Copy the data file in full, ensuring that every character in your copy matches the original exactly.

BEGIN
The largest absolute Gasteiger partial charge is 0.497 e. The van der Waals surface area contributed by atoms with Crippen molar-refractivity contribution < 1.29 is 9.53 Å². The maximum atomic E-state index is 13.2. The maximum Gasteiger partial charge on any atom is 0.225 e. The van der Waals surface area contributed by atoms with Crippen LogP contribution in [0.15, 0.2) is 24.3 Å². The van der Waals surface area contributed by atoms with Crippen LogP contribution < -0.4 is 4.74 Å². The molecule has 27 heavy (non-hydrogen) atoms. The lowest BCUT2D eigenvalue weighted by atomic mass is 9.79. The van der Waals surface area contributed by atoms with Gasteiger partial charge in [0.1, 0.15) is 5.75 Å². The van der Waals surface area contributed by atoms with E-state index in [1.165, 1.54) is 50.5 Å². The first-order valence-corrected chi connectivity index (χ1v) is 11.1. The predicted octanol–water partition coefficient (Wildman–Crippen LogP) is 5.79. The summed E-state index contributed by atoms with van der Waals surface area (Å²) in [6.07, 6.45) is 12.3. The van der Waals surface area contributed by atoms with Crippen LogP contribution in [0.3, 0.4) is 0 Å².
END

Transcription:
The largest absolute Gasteiger partial charge is 0.497 e. The van der Waals surface area contributed by atoms with Crippen molar-refractivity contribution < 1.29 is 9.53 Å². The maximum atomic E-state index is 13.2. The maximum Gasteiger partial charge on any atom is 0.225 e. The van der Waals surface area contributed by atoms with Crippen LogP contribution in [0.15, 0.2) is 24.3 Å². The van der Waals surface area contributed by atoms with Crippen LogP contribution < -0.4 is 4.74 Å². The molecule has 27 heavy (non-hydrogen) atoms. The lowest BCUT2D eigenvalue weighted by atomic mass is 9.79. The van der Waals surface area contributed by atoms with Gasteiger partial charge in [0.1, 0.15) is 5.75 Å². The van der Waals surface area contributed by atoms with E-state index in [1.165, 1.54) is 50.5 Å². The first-order valence-corrected chi connectivity index (χ1v) is 11.1. The predicted octanol–water partition coefficient (Wildman–Crippen LogP) is 5.79. The summed E-state index contributed by atoms with van der Waals surface area (Å²) in [6.07, 6.45) is 12.3. The van der Waals surface area contributed by atoms with Crippen LogP contribution in [0.3, 0.4) is 0 Å².